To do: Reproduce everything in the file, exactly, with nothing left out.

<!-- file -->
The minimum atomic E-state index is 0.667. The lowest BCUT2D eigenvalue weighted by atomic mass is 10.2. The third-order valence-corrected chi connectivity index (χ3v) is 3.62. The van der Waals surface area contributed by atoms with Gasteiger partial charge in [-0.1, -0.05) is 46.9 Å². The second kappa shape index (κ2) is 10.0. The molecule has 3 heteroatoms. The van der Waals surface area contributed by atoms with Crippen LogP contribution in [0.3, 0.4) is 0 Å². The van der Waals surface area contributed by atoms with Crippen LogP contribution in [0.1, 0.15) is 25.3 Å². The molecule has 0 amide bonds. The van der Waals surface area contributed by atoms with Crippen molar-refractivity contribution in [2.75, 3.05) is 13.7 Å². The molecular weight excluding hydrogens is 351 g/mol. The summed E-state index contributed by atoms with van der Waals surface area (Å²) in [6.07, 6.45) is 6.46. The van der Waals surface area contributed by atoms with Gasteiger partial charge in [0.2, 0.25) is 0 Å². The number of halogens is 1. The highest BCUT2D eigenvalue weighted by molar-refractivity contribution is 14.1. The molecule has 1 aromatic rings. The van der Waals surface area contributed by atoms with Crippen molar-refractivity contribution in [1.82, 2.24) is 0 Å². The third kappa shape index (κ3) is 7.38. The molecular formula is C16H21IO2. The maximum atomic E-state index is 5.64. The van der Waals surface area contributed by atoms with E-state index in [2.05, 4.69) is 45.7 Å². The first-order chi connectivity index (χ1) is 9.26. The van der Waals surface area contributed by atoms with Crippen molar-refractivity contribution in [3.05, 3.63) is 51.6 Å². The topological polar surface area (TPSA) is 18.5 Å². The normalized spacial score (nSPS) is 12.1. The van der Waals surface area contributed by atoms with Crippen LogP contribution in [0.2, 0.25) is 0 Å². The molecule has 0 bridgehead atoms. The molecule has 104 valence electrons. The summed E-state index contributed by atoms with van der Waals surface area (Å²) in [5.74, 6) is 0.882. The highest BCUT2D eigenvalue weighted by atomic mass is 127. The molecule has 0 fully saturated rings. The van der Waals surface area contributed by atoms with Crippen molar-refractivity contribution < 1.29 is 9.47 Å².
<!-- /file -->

The minimum atomic E-state index is 0.667. The lowest BCUT2D eigenvalue weighted by atomic mass is 10.2. The third-order valence-corrected chi connectivity index (χ3v) is 3.62. The van der Waals surface area contributed by atoms with Gasteiger partial charge in [-0.1, -0.05) is 46.9 Å². The second kappa shape index (κ2) is 10.0. The molecule has 3 heteroatoms. The van der Waals surface area contributed by atoms with Crippen LogP contribution in [0.3, 0.4) is 0 Å². The van der Waals surface area contributed by atoms with Crippen LogP contribution in [0.1, 0.15) is 25.3 Å². The molecule has 0 amide bonds. The van der Waals surface area contributed by atoms with Crippen molar-refractivity contribution in [2.75, 3.05) is 13.7 Å². The molecular weight excluding hydrogens is 351 g/mol. The summed E-state index contributed by atoms with van der Waals surface area (Å²) in [6.07, 6.45) is 6.46. The van der Waals surface area contributed by atoms with Gasteiger partial charge in [0.2, 0.25) is 0 Å². The number of halogens is 1. The highest BCUT2D eigenvalue weighted by molar-refractivity contribution is 14.1. The molecule has 1 aromatic rings. The van der Waals surface area contributed by atoms with Crippen molar-refractivity contribution in [1.82, 2.24) is 0 Å². The third kappa shape index (κ3) is 7.38. The molecular formula is C16H21IO2. The maximum atomic E-state index is 5.64. The van der Waals surface area contributed by atoms with E-state index in [2.05, 4.69) is 45.7 Å². The first-order chi connectivity index (χ1) is 9.26. The van der Waals surface area contributed by atoms with Crippen molar-refractivity contribution in [3.05, 3.63) is 51.6 Å². The topological polar surface area (TPSA) is 18.5 Å². The normalized spacial score (nSPS) is 12.1. The van der Waals surface area contributed by atoms with Crippen LogP contribution in [0.2, 0.25) is 0 Å². The molecule has 0 bridgehead atoms. The molecule has 104 valence electrons. The summed E-state index contributed by atoms with van der Waals surface area (Å²) in [5.74, 6) is 0.882. The highest BCUT2D eigenvalue weighted by atomic mass is 127. The molecule has 0 fully saturated rings. The van der Waals surface area contributed by atoms with Crippen molar-refractivity contribution < 1.29 is 9.47 Å².